Monday, November 17, 2008

Good grief

Lord Drayson, a science -- that's science -- minister says that he has a sixth sense. In an interview in yesterday's Times he says
"In my life there have been some things I have known, and I don’t know why. I think there is a lot we don’t understand about human capability."
Well, fancy that. I reckon my four year old can predict that when she lets go of a cup it will fall. But I certainly haven't taught her about gravitational attraction and I'm pretty sure no one else has. How has she learned it, then? Spooky!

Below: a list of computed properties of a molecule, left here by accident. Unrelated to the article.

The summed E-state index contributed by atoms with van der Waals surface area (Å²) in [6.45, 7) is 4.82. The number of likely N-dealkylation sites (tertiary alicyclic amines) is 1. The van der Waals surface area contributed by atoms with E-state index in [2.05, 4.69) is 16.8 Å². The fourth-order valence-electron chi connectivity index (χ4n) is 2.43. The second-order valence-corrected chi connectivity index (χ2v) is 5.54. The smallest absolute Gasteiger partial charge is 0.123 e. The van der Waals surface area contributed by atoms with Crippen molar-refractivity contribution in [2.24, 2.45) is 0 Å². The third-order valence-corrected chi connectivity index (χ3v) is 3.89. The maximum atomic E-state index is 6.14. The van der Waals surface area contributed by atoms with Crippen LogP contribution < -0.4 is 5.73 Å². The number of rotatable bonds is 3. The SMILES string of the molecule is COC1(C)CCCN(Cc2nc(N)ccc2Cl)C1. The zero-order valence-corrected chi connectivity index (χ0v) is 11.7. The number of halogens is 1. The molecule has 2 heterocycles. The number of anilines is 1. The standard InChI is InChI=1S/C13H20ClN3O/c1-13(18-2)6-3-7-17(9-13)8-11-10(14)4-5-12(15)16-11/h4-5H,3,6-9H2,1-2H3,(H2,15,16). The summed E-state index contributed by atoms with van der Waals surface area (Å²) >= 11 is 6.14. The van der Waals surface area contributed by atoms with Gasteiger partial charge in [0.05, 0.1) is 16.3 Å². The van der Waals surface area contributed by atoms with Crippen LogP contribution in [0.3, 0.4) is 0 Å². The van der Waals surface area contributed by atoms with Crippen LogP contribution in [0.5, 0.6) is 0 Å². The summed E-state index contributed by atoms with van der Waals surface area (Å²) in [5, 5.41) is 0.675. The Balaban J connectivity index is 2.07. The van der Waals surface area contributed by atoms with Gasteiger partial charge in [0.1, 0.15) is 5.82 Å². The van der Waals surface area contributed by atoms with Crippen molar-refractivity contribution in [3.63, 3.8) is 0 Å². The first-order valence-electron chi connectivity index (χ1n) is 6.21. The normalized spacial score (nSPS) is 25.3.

What a load of nonsense. (I include in the nonsense some of the reporting, including this from the Torygraph with its barbed final paragraph.) I'm sure Lord Drayson isn't claiming super powers for himself, but what he is pointing to is hardly very astounding. It turns out people sometimes believe things without conclusive evidence. What this does not suggest, however, is that it is OK to believe anything you fancy and not be liable to the critical evaluation and improvement of your beliefs. Otherwise, where would we be? We'd end up putting people in the House of Lords, say, who believe all sorts of strange unfounded tales about supernatural beings and out of body experiences and thinking it's a good idea to let them have a say on matters of national importance. What? Oh....

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